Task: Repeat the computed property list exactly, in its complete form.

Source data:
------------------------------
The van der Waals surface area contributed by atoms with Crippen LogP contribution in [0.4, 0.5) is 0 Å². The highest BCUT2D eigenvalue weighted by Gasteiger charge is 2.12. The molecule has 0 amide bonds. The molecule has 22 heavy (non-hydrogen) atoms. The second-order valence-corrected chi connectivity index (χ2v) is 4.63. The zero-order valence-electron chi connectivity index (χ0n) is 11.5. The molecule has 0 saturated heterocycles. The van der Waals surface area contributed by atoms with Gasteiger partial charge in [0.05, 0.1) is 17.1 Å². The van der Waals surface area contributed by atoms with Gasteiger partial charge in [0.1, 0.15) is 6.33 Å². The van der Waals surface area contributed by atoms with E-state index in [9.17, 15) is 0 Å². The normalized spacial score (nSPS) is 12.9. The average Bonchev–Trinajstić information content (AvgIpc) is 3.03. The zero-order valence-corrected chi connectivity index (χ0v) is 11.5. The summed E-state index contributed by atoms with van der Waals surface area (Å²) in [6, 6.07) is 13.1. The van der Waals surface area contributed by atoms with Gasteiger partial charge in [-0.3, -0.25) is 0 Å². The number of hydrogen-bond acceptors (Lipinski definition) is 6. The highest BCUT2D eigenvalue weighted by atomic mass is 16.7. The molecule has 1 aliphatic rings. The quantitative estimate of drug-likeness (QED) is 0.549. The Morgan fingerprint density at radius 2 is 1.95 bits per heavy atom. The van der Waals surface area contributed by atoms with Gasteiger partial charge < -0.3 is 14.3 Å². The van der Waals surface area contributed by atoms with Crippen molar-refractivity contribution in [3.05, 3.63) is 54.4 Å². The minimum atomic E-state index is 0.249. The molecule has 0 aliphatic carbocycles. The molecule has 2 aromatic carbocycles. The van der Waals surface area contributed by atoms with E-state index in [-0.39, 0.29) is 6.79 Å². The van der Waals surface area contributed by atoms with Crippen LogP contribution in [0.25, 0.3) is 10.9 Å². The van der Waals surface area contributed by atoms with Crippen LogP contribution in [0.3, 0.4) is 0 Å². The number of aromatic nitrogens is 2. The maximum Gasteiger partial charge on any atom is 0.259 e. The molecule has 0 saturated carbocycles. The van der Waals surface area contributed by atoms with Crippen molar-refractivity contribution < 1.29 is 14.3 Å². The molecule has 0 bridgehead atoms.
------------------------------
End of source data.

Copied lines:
The van der Waals surface area contributed by atoms with Crippen LogP contribution in [0.4, 0.5) is 0 Å². The highest BCUT2D eigenvalue weighted by Gasteiger charge is 2.12. The molecule has 0 amide bonds. The molecule has 22 heavy (non-hydrogen) atoms. The second-order valence-corrected chi connectivity index (χ2v) is 4.63. The zero-order valence-electron chi connectivity index (χ0n) is 11.5. The molecule has 0 saturated heterocycles. The van der Waals surface area contributed by atoms with Gasteiger partial charge in [0.05, 0.1) is 17.1 Å². The van der Waals surface area contributed by atoms with Gasteiger partial charge in [0.1, 0.15) is 6.33 Å². The van der Waals surface area contributed by atoms with E-state index in [9.17, 15) is 0 Å². The normalized spacial score (nSPS) is 12.9. The average Bonchev–Trinajstić information content (AvgIpc) is 3.03. The zero-order valence-corrected chi connectivity index (χ0v) is 11.5. The summed E-state index contributed by atoms with van der Waals surface area (Å²) in [6, 6.07) is 13.1. The van der Waals surface area contributed by atoms with Gasteiger partial charge in [-0.3, -0.25) is 0 Å². The number of hydrogen-bond acceptors (Lipinski definition) is 6. The highest BCUT2D eigenvalue weighted by atomic mass is 16.7. The molecule has 1 aliphatic rings. The quantitative estimate of drug-likeness (QED) is 0.549. The Morgan fingerprint density at radius 2 is 1.95 bits per heavy atom. The van der Waals surface area contributed by atoms with Gasteiger partial charge < -0.3 is 14.3 Å². The van der Waals surface area contributed by atoms with Crippen molar-refractivity contribution in [3.05, 3.63) is 54.4 Å². The minimum atomic E-state index is 0.249. The molecule has 0 aliphatic carbocycles. The molecule has 2 aromatic carbocycles. The van der Waals surface area contributed by atoms with E-state index in [-0.39, 0.29) is 6.79 Å². The van der Waals surface area contributed by atoms with Crippen LogP contribution in [0.25, 0.3) is 10.9 Å². The van der Waals surface area contributed by atoms with Crippen LogP contribution in [0.3, 0.4) is 0 Å². The number of aromatic nitrogens is 2. The maximum Gasteiger partial charge on any atom is 0.259 e. The molecule has 0 saturated carbocycles. The van der Waals surface area contributed by atoms with Crippen molar-refractivity contribution < 1.29 is 14.3 Å². The molecule has 0 bridgehead atoms.